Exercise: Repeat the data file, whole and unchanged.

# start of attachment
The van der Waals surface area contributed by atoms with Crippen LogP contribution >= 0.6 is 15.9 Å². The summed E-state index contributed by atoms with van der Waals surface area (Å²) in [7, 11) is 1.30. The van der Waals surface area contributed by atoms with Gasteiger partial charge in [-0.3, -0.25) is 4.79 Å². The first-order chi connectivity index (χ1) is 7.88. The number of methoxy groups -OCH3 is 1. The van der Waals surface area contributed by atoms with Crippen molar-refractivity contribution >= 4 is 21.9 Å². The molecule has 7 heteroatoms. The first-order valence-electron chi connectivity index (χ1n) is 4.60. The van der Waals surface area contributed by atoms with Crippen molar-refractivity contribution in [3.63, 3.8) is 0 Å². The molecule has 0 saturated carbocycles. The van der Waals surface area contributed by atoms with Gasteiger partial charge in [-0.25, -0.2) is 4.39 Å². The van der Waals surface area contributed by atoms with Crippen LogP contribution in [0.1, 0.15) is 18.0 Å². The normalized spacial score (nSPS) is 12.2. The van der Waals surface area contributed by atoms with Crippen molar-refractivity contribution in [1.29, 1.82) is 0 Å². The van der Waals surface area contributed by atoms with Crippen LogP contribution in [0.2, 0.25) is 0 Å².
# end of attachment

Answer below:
The van der Waals surface area contributed by atoms with Crippen LogP contribution >= 0.6 is 15.9 Å². The summed E-state index contributed by atoms with van der Waals surface area (Å²) in [7, 11) is 1.30. The van der Waals surface area contributed by atoms with Gasteiger partial charge in [-0.3, -0.25) is 4.79 Å². The first-order chi connectivity index (χ1) is 7.88. The number of methoxy groups -OCH3 is 1. The van der Waals surface area contributed by atoms with Crippen molar-refractivity contribution >= 4 is 21.9 Å². The molecule has 7 heteroatoms. The first-order valence-electron chi connectivity index (χ1n) is 4.60. The van der Waals surface area contributed by atoms with Crippen molar-refractivity contribution in [3.63, 3.8) is 0 Å². The molecule has 0 saturated carbocycles. The van der Waals surface area contributed by atoms with Gasteiger partial charge in [-0.25, -0.2) is 4.39 Å². The van der Waals surface area contributed by atoms with Crippen LogP contribution in [0.1, 0.15) is 18.0 Å². The normalized spacial score (nSPS) is 12.2. The van der Waals surface area contributed by atoms with Crippen molar-refractivity contribution in [1.29, 1.82) is 0 Å². The van der Waals surface area contributed by atoms with Crippen LogP contribution in [0.2, 0.25) is 0 Å².